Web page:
Medcalf returned to duty in the trenches. On 19 May, as a member of the 11th Battalion, he helped to successfully resist the strong Ottoman offensive along the Anzac lines. Medcalf was in the support line and ‘made for the firing line to take the place of any who had fallen and to be ready with bayonet in the event of a charge being necessary’. He stated that the Ottoman attack was met by ‘bursts of machine gun and rifle fire, as well as shrapnel and high explosives from field and naval guns … [B]ravely the enemy attempted to struggle on; but the withering fire blasted their efforts’.
Piles of Ottoman dead and wounded lay in front of their lines. On 24 May a truce allowed both sides to bury the fallen in no man’s land. Medcalf was put in charge of a ten man burial party at Silt Spur. He graphically described his work:
The grave diggers worked in pairs, making a shallow excavation into which bodies were rolled. Some of the bodies had lain there since April 25th; others had only been there since the 19th. They were accordingly in all stages of decomposition. Most of the bodies from foot to head were a crawling mass of maggots. In an attempt to roll the more decomposed bodies a foot away into their graves, the bodies became disintegrated and pieces of decayed flesh adhered to the picks and shovels of the workers. The stench was atrocious. Many men turned away, vomiting. [I] felt utterly sick … It was indeed a gruesome place … Of all the experiences that [I] had yet known or that [I] afterwards went through, that grim armistice-day had the most horrifying effect on me.
Medcalf was promoted to sergeant on 26 May. Over the next period, engineers dug tunnels to a new trench in front of Silt Spur and twice a week, Medcalf’s platoon and another were rostered to lie out over the tunnel works in no man’s land until dawn, to prevent any Ottoman attack or reconnaissance. This was dangerous and nerve-wracking work. One night a machine-gun burst narrowly missed him, putting a bullet-hole through his cap.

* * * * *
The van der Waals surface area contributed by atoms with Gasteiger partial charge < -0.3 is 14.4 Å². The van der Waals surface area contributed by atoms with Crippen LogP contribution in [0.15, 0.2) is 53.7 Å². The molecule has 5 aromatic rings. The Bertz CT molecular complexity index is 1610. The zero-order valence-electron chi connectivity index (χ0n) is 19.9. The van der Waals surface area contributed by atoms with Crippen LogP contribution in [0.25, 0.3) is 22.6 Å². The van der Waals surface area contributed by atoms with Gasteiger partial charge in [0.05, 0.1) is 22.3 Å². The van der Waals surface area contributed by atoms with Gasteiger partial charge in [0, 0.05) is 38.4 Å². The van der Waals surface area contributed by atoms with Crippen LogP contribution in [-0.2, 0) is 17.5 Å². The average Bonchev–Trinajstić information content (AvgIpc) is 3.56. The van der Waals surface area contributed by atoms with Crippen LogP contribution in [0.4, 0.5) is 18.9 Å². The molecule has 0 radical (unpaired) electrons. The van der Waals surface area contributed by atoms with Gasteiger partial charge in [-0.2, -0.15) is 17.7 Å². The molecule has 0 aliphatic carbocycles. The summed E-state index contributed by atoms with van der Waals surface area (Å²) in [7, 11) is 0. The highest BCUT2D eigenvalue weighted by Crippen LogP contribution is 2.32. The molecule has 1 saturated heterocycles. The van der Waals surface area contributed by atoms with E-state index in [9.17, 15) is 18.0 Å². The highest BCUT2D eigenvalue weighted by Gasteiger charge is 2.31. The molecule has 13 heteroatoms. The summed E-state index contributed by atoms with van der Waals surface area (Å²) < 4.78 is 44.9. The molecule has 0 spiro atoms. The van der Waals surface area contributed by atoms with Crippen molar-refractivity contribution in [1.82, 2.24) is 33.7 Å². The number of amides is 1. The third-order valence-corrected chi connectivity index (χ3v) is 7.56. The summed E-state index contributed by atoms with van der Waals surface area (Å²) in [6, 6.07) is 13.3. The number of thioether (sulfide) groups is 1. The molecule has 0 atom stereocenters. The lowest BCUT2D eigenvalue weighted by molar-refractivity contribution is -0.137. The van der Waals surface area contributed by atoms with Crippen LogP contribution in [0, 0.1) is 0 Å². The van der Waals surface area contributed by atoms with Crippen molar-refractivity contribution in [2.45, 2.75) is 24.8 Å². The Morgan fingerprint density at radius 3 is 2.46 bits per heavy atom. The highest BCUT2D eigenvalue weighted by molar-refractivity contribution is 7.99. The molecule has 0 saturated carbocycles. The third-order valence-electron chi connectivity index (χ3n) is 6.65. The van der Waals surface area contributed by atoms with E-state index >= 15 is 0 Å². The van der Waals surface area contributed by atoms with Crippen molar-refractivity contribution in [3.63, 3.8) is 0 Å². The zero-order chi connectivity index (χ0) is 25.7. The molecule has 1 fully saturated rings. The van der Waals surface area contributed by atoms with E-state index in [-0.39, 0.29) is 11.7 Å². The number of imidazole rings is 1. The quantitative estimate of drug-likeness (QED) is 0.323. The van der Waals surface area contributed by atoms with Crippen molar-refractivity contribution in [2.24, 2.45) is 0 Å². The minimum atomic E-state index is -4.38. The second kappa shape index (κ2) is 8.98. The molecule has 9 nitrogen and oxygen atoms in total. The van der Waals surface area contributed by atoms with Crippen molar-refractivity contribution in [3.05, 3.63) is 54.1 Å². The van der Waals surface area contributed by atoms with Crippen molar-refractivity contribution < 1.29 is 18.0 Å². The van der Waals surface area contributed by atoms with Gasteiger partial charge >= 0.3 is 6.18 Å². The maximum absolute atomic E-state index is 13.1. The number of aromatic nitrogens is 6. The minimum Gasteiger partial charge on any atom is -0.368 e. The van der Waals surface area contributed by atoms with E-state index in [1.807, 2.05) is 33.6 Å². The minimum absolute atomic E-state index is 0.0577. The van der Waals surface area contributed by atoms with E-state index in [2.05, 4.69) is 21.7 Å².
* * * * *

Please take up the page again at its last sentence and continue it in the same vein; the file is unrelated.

On 1 July 1915, Medcalf was promoted to second lieutenant in charge of D Company. After almost 11 weeks in the front line, the men were relieved on 13 July for a two-week rest in Shrapnel Green. They then reoccupied front-line positions at Tasmania Post, but by this time the battalion was in poor shape. Many were ill, malnourished and war-weary. Dysentery was a particular problem.
On 31 July, Medcalf was involved in a support capacity in the battalion’s bloody but successful capture of the ‘Turkish Despair Works’ (later named Leane’s Trench), to the south of Lone Pine, a necessary preparatory attack for the later Australian assault on that position. The battalion lost 36 killed and 73 wounded in this attack. When the Ottomans counter-attacked on 5–6 August, a desperate bomb and bayonet fight defending this position resulted in severe losses, with 55 killed and 100 wounded. The battalion was spent.
Medcalf was transferred to command A Company. He fell ill with dysentery on 19 August 1915 and was evacuated to Mudros, Lemnos, before being hospitalised in Egypt on 28 August. By this time few from the First Convoy were unscathed. Most had either been killed or evacuated wounded or sick. A census taken on 4 October recorded that only 69 surviving 11th Battalion ‘originals’ were still on the peninsula.
Medcalf rejoined the unit on Gallipoli on 17 October and was soon appointed commanding officer of B Company. Severely depleted, sick and exhausted, the battalion hung on at Anzac until evacuated to Lemnos on 17 November. Medcalf was promoted to first lieutenant the same day.
On 4 January 1916 the battalion left for Egypt, where Medcalf was promoted to captain on 12 March and placed in charge of C Company. He saw service on the Canal Front in late January and February.
The battalion embarked for service in France, arriving in Marseilles on 5 April. After some training, especially in gas warfare, they moved to the Armentières sector, in northern France, close to the Belgian border.
They occupied the front line at Fleurbaix on 20 May in what was regarded as a ‘nursery’ sector. However, on 30 May 1916 there was a sudden, intense, German bombardment, followed by a raid on the 11th Battalion trenches. The Australian official war historian Charles Bean credits Medcalf with responding to this raid with ‘great coolness and courage’.
Medcalf at once began to get his men strung out across the open country in the rear of the shattered trenches. A line was thus rapidly formed. A machine gun was brought up near the right-hand edge of the gap in the breast work and began to fire through it. Then with the enemy’s projectiles still flying overhead, the Australian troops advanced, directing their fire through the breach.